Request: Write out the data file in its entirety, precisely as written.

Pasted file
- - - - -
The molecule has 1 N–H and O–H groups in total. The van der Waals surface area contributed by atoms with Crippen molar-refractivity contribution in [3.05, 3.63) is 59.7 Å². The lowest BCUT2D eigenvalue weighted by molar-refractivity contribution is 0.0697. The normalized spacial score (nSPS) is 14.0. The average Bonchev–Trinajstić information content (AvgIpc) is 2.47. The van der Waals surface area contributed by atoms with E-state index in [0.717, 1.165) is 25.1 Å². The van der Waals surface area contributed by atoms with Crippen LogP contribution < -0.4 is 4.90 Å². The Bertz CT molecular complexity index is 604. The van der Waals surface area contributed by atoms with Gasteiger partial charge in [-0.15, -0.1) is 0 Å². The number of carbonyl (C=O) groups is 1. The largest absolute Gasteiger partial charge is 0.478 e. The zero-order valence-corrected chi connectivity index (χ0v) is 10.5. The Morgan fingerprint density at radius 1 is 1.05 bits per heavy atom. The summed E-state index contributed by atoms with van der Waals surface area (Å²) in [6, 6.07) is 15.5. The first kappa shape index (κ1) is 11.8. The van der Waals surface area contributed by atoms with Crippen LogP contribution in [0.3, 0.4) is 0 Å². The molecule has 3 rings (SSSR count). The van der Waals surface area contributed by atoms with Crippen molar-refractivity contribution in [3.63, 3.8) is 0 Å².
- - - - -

The molecule has 1 N–H and O–H groups in total. The van der Waals surface area contributed by atoms with Crippen molar-refractivity contribution in [3.05, 3.63) is 59.7 Å². The lowest BCUT2D eigenvalue weighted by molar-refractivity contribution is 0.0697. The normalized spacial score (nSPS) is 14.0. The average Bonchev–Trinajstić information content (AvgIpc) is 2.47. The van der Waals surface area contributed by atoms with E-state index in [0.717, 1.165) is 25.1 Å². The van der Waals surface area contributed by atoms with Crippen LogP contribution < -0.4 is 4.90 Å². The Bertz CT molecular complexity index is 604. The van der Waals surface area contributed by atoms with Gasteiger partial charge in [-0.15, -0.1) is 0 Å². The number of carbonyl (C=O) groups is 1. The largest absolute Gasteiger partial charge is 0.478 e. The zero-order valence-corrected chi connectivity index (χ0v) is 10.5. The Morgan fingerprint density at radius 1 is 1.05 bits per heavy atom. The summed E-state index contributed by atoms with van der Waals surface area (Å²) in [6, 6.07) is 15.5. The first kappa shape index (κ1) is 11.8. The van der Waals surface area contributed by atoms with Crippen LogP contribution in [0.3, 0.4) is 0 Å². The molecule has 3 rings (SSSR count). The van der Waals surface area contributed by atoms with Crippen molar-refractivity contribution in [3.63, 3.8) is 0 Å².